With or Without
In February of 2014, Sonic Zen Records recorded, produced, mixed, and mastered Tom Rhodes.
Tom Rhodes walked in with his guitar, sat down in front of a couple mics I had set up, and recorded 34 song demos for me in less than 4 hours. In the following weeks, we pulled together a perfect band of committed musicians with big hearts and crazy talents. That’s all we needed.
We made this album backwards. Rather than start with the drums and build up from there, adding layers piece-by-piece, we decided that if it didn’t happen live in the studio, we weren’t going to add it later. We’d put the whole band in the room and let ‘er rip -- in front of a live audience, no less.
Before you hear Tom Rhodes’s voice, you feel it - like a left jab to the jaw. Raspy and soulful, like Ray LaMontagne or a young Van Morrison, but with a soaring intensity that recalls Jackson Browne. Your eyes adjust. You regain your bearings. A familiar feeling washes over you: Have I heard this before? Then, a split-second later, comes the power-punch: the words - direct, poetic, timeless, true.
Like a good boxer, Tom Rhodes mastered this one-two technique through years of training. The 36-year-old Oakland, California-based songwriter has spent more than a decade honing his honest, heartfelt brand of Americana, and learning to craft songs whose truth matches his passion as a performer. In that time, he has performed all over the US and Europe, released four albums, and even appeared on season 9 of The Voice in 2015.
Rhodes points to his last album, the critically-acclaimed With Or Without - recorded in front of a live audience at a recording studio in San Francisco in 2014 - as a creative breakthrough: “That’s where it started for me. The big turn was, ‘Stop writing about what you feel. Start writing about what you know.’”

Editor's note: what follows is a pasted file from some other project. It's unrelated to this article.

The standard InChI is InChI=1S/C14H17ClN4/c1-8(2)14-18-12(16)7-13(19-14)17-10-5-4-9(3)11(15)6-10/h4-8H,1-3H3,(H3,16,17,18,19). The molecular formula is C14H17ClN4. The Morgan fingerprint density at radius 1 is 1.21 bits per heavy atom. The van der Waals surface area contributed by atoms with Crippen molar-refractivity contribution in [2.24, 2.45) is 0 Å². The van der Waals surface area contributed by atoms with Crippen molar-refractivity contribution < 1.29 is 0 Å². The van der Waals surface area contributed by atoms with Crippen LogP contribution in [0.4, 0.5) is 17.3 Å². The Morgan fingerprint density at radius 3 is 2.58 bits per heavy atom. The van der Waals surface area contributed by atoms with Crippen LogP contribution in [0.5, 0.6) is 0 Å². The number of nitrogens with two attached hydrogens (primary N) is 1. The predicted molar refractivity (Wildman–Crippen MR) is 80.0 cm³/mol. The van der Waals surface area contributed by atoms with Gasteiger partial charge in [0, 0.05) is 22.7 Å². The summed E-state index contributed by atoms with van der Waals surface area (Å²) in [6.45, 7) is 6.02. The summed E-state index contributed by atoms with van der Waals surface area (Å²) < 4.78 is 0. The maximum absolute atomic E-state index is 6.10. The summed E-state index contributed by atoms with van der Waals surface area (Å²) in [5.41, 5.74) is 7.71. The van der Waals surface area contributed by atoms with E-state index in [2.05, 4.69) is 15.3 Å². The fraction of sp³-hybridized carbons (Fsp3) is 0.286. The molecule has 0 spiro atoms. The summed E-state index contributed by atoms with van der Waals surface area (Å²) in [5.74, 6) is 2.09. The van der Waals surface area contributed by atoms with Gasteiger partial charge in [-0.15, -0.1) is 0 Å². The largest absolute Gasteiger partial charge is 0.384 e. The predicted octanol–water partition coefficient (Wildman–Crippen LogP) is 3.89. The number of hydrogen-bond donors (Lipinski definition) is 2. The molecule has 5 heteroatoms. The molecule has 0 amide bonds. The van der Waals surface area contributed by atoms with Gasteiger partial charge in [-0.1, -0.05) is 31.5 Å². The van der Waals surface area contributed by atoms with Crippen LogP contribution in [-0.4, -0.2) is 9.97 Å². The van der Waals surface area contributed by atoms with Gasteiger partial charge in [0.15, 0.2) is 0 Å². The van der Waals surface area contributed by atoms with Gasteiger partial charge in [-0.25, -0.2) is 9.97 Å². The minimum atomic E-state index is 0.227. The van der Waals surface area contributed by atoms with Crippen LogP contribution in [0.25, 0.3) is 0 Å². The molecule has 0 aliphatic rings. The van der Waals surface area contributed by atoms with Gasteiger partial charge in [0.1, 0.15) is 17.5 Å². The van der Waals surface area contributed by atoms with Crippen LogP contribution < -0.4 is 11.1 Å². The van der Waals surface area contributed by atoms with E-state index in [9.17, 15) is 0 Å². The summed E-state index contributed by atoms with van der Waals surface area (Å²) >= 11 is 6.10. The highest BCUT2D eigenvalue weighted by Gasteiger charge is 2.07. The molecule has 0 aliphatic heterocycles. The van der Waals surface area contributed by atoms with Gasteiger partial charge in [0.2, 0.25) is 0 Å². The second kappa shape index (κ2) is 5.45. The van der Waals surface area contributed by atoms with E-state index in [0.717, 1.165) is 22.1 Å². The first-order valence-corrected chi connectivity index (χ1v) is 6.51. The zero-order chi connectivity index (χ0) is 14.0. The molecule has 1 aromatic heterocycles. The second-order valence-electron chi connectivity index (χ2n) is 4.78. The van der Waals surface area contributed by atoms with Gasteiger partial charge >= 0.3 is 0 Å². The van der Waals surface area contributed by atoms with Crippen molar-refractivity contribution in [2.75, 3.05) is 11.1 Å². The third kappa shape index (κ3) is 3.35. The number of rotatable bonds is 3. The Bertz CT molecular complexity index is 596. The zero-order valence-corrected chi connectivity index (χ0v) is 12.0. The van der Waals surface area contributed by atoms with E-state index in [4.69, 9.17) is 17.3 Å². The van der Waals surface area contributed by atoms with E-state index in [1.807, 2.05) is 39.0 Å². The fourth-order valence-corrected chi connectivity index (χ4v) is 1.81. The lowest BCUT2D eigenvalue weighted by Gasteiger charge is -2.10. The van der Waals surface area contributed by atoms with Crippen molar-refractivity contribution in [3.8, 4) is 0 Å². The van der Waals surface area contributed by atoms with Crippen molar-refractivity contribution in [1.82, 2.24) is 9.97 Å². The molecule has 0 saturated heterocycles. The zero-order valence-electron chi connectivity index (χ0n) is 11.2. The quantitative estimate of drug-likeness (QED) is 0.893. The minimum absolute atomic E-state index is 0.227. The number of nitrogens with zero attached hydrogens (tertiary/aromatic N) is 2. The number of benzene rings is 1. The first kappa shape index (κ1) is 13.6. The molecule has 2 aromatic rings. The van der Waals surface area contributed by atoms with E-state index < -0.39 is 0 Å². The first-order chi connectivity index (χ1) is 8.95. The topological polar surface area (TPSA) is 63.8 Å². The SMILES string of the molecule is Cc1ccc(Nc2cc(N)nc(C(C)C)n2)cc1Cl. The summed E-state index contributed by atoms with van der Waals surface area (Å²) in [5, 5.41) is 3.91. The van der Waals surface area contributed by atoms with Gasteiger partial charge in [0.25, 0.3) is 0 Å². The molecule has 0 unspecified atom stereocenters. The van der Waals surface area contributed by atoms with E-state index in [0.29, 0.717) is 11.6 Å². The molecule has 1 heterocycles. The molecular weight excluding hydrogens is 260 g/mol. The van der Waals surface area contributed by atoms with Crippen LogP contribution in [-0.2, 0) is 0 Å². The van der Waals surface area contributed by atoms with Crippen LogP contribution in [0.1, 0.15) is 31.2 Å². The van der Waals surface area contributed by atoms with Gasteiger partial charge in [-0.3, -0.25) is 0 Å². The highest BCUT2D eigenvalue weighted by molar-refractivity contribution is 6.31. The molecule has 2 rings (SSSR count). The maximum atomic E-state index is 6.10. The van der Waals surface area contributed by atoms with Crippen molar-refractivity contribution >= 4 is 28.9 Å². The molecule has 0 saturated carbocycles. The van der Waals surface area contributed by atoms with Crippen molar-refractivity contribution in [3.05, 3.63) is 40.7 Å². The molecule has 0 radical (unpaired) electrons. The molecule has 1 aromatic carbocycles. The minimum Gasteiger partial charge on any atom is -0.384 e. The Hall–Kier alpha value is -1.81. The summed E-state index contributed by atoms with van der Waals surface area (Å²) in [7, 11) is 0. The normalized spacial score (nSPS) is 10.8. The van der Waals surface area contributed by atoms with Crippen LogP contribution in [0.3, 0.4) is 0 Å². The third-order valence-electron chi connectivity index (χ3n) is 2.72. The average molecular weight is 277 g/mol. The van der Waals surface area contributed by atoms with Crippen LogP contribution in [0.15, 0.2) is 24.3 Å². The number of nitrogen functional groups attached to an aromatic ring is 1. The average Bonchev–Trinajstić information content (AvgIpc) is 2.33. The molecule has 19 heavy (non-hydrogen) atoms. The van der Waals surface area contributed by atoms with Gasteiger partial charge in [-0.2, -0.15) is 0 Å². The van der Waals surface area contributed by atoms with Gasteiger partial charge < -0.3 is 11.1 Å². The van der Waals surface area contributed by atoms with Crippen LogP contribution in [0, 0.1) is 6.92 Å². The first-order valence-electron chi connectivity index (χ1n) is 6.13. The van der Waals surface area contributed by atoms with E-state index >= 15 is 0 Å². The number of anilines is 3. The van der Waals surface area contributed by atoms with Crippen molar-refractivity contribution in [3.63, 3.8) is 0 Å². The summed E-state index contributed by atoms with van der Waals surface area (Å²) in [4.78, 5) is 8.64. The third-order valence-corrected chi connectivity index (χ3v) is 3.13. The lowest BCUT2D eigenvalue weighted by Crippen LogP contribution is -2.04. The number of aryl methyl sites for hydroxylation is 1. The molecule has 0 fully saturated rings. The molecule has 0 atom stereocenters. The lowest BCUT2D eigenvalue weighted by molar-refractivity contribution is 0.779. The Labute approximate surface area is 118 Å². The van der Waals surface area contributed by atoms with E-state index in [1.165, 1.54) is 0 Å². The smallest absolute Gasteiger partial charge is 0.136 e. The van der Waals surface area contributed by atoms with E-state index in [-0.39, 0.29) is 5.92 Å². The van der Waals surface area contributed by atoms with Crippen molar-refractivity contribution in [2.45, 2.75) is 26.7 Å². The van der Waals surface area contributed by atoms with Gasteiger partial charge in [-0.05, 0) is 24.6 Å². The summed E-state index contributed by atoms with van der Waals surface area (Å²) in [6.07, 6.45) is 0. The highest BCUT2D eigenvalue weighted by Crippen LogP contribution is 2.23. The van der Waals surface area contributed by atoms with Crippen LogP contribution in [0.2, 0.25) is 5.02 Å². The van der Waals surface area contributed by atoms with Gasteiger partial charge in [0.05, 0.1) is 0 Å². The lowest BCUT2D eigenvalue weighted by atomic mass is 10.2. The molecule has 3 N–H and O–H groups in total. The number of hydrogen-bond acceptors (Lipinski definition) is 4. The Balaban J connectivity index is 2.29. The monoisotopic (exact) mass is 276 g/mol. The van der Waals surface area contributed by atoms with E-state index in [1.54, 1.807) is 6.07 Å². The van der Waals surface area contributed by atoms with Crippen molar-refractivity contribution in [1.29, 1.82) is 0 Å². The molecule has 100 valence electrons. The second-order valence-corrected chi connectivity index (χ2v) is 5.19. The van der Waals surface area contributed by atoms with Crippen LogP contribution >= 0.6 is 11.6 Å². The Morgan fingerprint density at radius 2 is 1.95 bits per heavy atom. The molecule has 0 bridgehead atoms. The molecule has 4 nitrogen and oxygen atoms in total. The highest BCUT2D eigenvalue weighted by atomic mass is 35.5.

While writing the songs for With Or Without, Rhodes felt himself evolving from a dime-a-dozen navel-gazer into a thoughtful, world-wise songwriter with a deeper message to convey. “I realized that you can do more with music than talk about yourself. You can do more with music than express a feeling. You can express a piece of information with feeling and get the same emotional response, but you’re actually doing something to spread good ideas and help people out there.”
The songs on With Or Without struck a chord with listeners and critics. The San Francisco Bay Guardian said that the album feels “like you've been snuck into something secret and awesome.” No Depression called With Or Without “an Americana gem of an album.” The Americana Music Show said of the album, “The hooks are clever, the rhythms feel good, and the lyrics are infectious... But it's the good-natured everyman attitude I like best about his music.”
As Rhodes puts it, “To me, singing songs is about passionately connecting with the thing I’m talking about, and if you’re singing about something that you actually believe in it’s really easy to get there.”